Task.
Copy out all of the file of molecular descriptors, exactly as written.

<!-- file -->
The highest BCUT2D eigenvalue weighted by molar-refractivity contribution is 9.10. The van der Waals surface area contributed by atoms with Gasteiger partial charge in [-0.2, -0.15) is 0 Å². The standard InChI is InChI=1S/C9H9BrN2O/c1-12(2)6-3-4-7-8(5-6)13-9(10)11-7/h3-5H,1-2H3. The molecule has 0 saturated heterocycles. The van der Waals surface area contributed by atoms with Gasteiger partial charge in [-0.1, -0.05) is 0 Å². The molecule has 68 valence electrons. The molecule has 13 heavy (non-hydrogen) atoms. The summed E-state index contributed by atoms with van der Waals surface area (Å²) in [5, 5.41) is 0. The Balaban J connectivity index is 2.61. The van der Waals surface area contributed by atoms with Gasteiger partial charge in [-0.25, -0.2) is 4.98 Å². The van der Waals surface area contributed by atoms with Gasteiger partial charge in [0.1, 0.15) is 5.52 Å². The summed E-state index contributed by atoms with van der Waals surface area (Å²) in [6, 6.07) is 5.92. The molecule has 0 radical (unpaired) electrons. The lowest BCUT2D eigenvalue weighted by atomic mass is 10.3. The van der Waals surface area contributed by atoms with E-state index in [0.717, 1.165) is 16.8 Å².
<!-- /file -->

The highest BCUT2D eigenvalue weighted by molar-refractivity contribution is 9.10. The van der Waals surface area contributed by atoms with Gasteiger partial charge in [-0.2, -0.15) is 0 Å². The standard InChI is InChI=1S/C9H9BrN2O/c1-12(2)6-3-4-7-8(5-6)13-9(10)11-7/h3-5H,1-2H3. The molecule has 0 saturated heterocycles. The van der Waals surface area contributed by atoms with Gasteiger partial charge in [-0.1, -0.05) is 0 Å². The molecule has 68 valence electrons. The molecule has 13 heavy (non-hydrogen) atoms. The summed E-state index contributed by atoms with van der Waals surface area (Å²) in [5, 5.41) is 0. The Balaban J connectivity index is 2.61. The van der Waals surface area contributed by atoms with Gasteiger partial charge in [-0.25, -0.2) is 4.98 Å². The van der Waals surface area contributed by atoms with Gasteiger partial charge in [0.1, 0.15) is 5.52 Å². The summed E-state index contributed by atoms with van der Waals surface area (Å²) in [6, 6.07) is 5.92. The molecule has 0 radical (unpaired) electrons. The lowest BCUT2D eigenvalue weighted by atomic mass is 10.3. The van der Waals surface area contributed by atoms with E-state index in [0.717, 1.165) is 16.8 Å².